Procession from virtue

I was daydreaming about empirical problems, though no one in particular… did the lockdowns reduce fatalities? Does sleep training newborns lead to anxiety or separation problems later on? Like anyone I was thinking about them as matters of collecting data and running it through an algorithm. The empirical, in other words, first shows itself as mechanical – facts go in, charts come out. It seems we achieve the Leibnizian ideal: no one argues, we only sit down and calculate.

This account overlooks that the truth of empiricism is downstream from virtue. What if someone’s data conflicts with the company paying for his study? What if his results compromise his ability to get tenure? What if his results are too bland or controversial to get published? The empirical ideal of course demands that none of these things matter to him, and we simply follow the data wherever it leads, but whenever one does this it does not arise from the mechanical nature of empiricism but only from the virtue of the empiricist. Truth will only come out of one of those scenarios if the researcher loves truth more than mere advantage, is willing to suffer for goods greater than himself, has the courage to stand up to powers that can easily crush or destroy him if they don’t get what they want, etc.  So while the allure of the empirical is that we could move beyond moral messiness and disagreement and solve all our problems with systems and algorithms, the allure is false. In seeking to transcend moral disagreement we become the dupes of any con man who knows statistics.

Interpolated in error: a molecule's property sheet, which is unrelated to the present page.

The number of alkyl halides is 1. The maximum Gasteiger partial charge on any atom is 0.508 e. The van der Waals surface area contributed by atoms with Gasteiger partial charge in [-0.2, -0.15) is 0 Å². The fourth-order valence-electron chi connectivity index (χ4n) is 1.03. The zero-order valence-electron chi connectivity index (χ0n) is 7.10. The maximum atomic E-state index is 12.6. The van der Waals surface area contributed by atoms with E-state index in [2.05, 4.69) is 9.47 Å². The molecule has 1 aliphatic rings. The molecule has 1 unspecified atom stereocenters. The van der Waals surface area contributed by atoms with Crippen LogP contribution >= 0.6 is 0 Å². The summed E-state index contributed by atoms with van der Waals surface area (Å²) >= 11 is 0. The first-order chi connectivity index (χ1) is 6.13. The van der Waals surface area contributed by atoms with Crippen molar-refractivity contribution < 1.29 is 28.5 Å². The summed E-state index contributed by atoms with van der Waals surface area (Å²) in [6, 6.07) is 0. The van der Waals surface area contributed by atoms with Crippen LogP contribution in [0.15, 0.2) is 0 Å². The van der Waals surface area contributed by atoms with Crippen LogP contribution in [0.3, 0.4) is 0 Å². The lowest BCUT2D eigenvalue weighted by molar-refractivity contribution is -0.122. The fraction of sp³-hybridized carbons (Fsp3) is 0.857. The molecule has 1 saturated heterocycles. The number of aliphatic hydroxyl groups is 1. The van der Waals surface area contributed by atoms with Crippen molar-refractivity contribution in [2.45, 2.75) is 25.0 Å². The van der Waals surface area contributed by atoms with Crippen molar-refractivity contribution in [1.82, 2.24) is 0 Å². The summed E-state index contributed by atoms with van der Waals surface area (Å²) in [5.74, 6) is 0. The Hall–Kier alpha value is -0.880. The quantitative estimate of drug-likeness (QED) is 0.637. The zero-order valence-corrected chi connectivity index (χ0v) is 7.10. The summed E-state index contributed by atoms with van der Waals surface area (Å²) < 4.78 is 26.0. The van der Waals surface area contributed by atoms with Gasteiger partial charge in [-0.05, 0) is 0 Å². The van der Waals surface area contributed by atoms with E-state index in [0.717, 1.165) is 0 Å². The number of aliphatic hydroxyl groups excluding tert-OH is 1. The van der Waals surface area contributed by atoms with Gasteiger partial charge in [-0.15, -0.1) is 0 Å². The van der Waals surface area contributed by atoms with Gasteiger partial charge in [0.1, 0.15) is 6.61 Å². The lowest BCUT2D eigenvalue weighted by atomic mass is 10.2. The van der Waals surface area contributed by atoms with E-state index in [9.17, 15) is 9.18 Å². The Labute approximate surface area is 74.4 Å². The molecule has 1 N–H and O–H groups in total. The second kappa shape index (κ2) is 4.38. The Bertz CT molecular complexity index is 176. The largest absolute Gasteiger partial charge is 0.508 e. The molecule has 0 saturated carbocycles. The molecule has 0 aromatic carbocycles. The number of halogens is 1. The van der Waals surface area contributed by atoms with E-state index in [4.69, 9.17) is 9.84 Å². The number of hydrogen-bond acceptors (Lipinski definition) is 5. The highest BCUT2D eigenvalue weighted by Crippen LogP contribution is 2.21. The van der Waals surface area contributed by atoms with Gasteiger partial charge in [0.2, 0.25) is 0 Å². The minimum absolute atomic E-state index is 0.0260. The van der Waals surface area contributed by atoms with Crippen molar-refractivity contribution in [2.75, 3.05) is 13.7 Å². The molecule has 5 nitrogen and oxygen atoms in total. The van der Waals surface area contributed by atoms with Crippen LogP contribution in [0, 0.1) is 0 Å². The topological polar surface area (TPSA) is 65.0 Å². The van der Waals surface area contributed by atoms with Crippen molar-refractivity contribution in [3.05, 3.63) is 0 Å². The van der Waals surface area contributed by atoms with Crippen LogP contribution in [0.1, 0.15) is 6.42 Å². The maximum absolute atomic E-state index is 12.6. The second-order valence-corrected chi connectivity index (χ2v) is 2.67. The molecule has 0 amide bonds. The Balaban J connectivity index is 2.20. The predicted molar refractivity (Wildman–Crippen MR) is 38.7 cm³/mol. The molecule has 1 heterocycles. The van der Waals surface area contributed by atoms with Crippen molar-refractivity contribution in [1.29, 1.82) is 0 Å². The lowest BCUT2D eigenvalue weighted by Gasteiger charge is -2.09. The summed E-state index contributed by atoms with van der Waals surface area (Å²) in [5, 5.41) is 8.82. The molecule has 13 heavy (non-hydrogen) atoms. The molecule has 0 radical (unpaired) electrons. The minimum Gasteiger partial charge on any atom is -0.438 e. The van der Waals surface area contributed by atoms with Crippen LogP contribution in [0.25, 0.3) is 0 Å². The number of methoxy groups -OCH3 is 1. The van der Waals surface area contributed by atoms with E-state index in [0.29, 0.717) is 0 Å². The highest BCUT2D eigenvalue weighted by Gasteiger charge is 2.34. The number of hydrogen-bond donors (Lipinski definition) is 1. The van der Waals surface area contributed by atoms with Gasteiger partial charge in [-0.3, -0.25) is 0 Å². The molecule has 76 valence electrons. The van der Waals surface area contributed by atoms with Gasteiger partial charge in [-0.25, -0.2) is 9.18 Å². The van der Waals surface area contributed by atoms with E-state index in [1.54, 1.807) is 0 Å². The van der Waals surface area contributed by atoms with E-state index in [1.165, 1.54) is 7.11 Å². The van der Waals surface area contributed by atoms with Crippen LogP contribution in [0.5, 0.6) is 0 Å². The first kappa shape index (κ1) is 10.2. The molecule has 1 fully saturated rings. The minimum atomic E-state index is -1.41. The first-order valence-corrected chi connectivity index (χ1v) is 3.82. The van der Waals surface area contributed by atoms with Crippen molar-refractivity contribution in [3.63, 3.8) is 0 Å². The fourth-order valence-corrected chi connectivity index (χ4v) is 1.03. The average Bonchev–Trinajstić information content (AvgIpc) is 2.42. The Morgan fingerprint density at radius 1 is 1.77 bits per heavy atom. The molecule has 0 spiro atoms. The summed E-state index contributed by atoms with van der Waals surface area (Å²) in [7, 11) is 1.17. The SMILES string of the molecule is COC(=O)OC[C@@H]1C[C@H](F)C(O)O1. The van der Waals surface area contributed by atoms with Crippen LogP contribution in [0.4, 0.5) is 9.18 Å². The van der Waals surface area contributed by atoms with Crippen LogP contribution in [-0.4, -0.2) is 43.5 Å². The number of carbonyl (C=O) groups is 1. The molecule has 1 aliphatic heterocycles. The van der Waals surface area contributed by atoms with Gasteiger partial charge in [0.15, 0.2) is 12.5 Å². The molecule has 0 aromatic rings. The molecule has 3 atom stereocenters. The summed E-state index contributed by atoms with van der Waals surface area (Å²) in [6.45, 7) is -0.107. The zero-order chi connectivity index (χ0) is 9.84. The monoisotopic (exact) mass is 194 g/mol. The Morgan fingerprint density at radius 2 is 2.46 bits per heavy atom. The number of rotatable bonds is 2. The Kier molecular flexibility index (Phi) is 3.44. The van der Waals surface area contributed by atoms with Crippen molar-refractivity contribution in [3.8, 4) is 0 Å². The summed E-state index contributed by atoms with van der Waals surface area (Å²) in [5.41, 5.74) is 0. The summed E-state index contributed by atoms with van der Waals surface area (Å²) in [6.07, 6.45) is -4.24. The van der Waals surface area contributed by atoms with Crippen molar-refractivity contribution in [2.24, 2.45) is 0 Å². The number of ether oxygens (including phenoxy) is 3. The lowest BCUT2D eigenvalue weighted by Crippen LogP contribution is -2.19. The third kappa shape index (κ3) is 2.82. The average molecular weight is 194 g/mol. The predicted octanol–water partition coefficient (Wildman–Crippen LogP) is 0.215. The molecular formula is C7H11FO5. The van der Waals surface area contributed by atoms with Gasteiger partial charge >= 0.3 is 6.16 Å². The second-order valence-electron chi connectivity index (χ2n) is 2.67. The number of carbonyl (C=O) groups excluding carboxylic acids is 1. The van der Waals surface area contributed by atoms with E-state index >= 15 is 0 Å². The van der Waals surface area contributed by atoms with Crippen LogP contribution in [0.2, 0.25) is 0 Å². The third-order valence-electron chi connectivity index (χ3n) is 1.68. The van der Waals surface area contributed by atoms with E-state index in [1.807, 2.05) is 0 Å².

So empiricism only works as an instrument of virtue, and of a particularly robust virtue that loves truth more than self to the point of willing to suffer large losses for it. One critique of empiricism (or just “science”) is its inability to provide this foundation for itself, and of its indifference to this foundation in the structures that it sets up for itself. Who teaches the cardinal virtues in STEM schools? (stop laughing) Empiricism demands extensive habits of temperance, fortitude, and devotion to the common good, which demand a lot more than that a researcher declare his affiliations at the end of a paper.

Unless he has virtue, the respect we have for scientists or their method is no different than the tribal respect for a witch doctor or a sports fan’s trust in his lucky socks and pregame rituals. Science is just as able to be used as a totem as magic dolls, rain dances or lucky socks, and apart from virtue this is, in fact, all the power that a study can have. The fantasy of “pure science” or “following the data” is literally a magic spell, since it is a means of gaining control over others by totem and taboo.

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